Janicek will challenge Sasse; most incumbents lead legislative races

Listen to this story: 
May 12, 2020 - 11:28pm

Omaha businessman Chris Janicek won the Democratic nomination to challenge Republican U.S. Senator Ben Sasse in November. And most incumbents led in their races to hold onto seats in the Nebraska Legislature.

Janicek, who runs bakery businesses and invests in property in Omaha, outpolled six other Democrats to win his party’s nomination. Meanwhile, Sasse easily outdistanced challenger Matt Innis to win renomination for a second term. In an interview Tuesday night, Janicek said health care will be his number one issue.

“Our current representatives have voted over and over and, I’m going to say it one more time, over, to take healthcare away from people, including people that have healthcare through their employer with preexisting condition protections. And there’s no replacement in sight – they just want to do away with it and return it to the for-profit market that it currently is. And that’s got to stop. We have to come up with a single-payer plan to provide universal healthcare for everyone in this country,” Janicek said.

Janicek also said he’ll work to end tariffs that he said are hurting U.S. farmers.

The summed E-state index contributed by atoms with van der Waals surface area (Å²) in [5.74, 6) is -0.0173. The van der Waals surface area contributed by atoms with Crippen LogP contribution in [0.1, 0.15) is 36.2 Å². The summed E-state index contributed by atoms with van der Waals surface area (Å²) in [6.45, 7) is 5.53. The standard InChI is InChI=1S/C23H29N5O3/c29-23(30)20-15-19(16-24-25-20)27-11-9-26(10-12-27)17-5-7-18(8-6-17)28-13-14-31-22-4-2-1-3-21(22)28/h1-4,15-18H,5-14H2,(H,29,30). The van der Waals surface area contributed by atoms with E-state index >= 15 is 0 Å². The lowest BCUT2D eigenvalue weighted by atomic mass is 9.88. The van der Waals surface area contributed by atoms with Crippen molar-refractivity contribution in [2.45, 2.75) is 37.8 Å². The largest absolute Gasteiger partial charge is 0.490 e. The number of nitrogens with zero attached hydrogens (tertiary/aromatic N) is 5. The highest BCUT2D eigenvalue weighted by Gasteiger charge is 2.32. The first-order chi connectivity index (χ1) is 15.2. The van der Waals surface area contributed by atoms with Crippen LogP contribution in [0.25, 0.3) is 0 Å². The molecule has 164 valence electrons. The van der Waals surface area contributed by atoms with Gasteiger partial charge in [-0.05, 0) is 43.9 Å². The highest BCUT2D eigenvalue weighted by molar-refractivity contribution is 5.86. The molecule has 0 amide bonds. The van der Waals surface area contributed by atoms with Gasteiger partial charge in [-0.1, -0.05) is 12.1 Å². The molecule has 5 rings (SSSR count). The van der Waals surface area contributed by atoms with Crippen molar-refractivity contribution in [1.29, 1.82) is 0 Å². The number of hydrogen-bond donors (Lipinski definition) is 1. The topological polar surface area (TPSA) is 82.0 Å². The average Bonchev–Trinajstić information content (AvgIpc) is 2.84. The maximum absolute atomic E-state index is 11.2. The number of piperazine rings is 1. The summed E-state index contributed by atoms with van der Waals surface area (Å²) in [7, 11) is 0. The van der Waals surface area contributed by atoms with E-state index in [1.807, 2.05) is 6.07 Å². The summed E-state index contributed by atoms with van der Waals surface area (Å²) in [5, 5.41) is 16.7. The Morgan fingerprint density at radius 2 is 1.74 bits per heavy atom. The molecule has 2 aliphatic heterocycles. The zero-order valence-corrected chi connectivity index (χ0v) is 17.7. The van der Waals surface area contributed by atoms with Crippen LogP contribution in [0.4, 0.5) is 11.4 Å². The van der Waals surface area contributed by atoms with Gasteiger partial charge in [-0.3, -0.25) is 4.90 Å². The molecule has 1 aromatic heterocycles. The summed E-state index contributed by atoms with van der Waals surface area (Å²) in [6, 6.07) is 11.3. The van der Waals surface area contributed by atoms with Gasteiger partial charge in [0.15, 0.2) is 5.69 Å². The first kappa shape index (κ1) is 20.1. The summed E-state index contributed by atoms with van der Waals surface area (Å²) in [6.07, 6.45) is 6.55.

Sasse, running for reelection, was not available for an interview. In a video released by his campaign, he stayed away from specific issues, citing the coronavirus pandemic.

“On a night like this, politics is not the center of things. It’s the way neighbor helps neighbor, and the way people come together to love those who are the least fortunate and suffering among us. So I just want to say ‘Nebraska, thank you.’ It has been an honor to represent you  the last five and a half years. And my pledge to you is that I’m going to keep trying to be the same independent-minded, conservative straight-shooter that Nebraska deserves, and I look forward to the next six months back out on the campaign trail continuing to listen to and learn from you,” Sasse said.

Meanwhile, in races for the Nebraska Legislature, in nearly every instance incumbents were leading challengers. That included one senator appointed by Gov. Pete Ricketts, Julie Slama of Peru. But another Ricketts appointee, Andrew LaGrone of Gretna, trailed challenger Jen Day.

There are six seats opened up by term limits forcing out incumbents; of those races, it appears only three will have a registered Democrat running against a registered Republican in the fall. That reduced the chances of a significant change in party registrations in the officially nonpartisan Legislature, which currently has 31 Republicans, 17 Democrats, and one independent.



blog comments powered by Disqus